So its Low T, what’s next?

After a physician confirms low testosterone levels, they may discuss treatment options. The most popular options for regulating hormone levels are injections, implantable pellets, gels and testosterone patches. Typically patient preference and hormone levels affect which treatment is appropriate.

Are there any other options?

Research studies for those with Low T are currently taking place at Aventiv Research in the Columbus area. Study participants will have their testosterone levels checked at no cost, receive complimentary study-related care from a board certified physician, and receive compensation for time and travel. To apply for a study in your area, click below.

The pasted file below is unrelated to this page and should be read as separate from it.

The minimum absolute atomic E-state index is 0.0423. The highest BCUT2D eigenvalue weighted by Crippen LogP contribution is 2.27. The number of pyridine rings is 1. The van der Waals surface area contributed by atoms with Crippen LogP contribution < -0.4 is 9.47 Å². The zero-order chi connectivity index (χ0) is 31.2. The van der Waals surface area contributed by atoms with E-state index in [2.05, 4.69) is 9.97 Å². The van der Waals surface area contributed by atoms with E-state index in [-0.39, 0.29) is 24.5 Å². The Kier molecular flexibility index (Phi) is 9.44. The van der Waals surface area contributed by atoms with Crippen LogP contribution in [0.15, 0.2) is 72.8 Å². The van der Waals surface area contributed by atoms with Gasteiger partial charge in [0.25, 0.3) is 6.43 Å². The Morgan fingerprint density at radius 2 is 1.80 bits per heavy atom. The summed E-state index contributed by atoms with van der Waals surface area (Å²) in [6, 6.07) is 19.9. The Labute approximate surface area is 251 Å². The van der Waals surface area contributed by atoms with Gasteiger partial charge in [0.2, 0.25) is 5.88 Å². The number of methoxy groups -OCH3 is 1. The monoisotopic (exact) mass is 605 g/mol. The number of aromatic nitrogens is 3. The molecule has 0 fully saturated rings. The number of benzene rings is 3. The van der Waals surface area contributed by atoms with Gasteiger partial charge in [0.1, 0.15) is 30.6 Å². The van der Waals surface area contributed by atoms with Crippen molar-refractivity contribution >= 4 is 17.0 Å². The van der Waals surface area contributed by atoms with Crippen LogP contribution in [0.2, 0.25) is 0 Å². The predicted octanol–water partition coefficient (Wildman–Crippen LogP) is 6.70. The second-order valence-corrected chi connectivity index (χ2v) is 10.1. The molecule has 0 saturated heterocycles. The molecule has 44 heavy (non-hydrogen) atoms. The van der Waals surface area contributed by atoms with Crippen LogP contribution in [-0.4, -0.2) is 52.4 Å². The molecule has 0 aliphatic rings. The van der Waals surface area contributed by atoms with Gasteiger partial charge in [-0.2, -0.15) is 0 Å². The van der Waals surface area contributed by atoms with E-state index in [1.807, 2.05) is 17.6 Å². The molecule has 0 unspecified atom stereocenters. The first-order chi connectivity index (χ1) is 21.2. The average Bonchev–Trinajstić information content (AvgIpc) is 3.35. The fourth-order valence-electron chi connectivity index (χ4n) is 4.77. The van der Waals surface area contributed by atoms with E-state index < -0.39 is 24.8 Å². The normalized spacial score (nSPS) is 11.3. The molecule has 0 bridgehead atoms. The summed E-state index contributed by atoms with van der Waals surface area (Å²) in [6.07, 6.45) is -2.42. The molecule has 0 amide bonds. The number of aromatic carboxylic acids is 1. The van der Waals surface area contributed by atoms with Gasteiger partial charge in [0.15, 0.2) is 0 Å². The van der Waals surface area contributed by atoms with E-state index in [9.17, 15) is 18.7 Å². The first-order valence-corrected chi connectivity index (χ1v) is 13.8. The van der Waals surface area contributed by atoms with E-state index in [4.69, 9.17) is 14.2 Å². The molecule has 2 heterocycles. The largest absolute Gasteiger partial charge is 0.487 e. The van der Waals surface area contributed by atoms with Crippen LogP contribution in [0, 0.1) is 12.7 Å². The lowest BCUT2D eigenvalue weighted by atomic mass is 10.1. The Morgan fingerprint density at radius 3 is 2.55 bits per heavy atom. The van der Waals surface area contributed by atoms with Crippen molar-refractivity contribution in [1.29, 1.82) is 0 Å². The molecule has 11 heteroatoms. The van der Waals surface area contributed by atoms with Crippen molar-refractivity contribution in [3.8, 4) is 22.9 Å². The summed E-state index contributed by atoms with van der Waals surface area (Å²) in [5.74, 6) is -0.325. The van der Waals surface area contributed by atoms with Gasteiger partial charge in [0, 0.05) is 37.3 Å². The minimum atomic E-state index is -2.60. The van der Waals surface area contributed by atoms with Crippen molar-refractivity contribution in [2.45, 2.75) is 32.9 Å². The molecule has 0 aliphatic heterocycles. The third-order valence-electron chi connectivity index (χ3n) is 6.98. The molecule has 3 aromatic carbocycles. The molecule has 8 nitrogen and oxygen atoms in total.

To learn more about these testosterone study opportunities, call as at Aventiv at (614) 501-6164 or click below to apply for more information.


Click here to learn more and apply for this study online!


Research Study for Adults Who Have Had Asthma for at Least Six Months

Posted on: January 12th, 2015 by Aventiv Research

Do you treat your Asthma daily? Do you also use a Rescue Inhaler at least twice a week? If so, please call about joining our research study for adults who have had Asthma for at least six months.

There is no cost to participate in our research study, and compensation for time and travel may be available. So if you treat your Asthma daily, call toll free: 1.866.410.5858.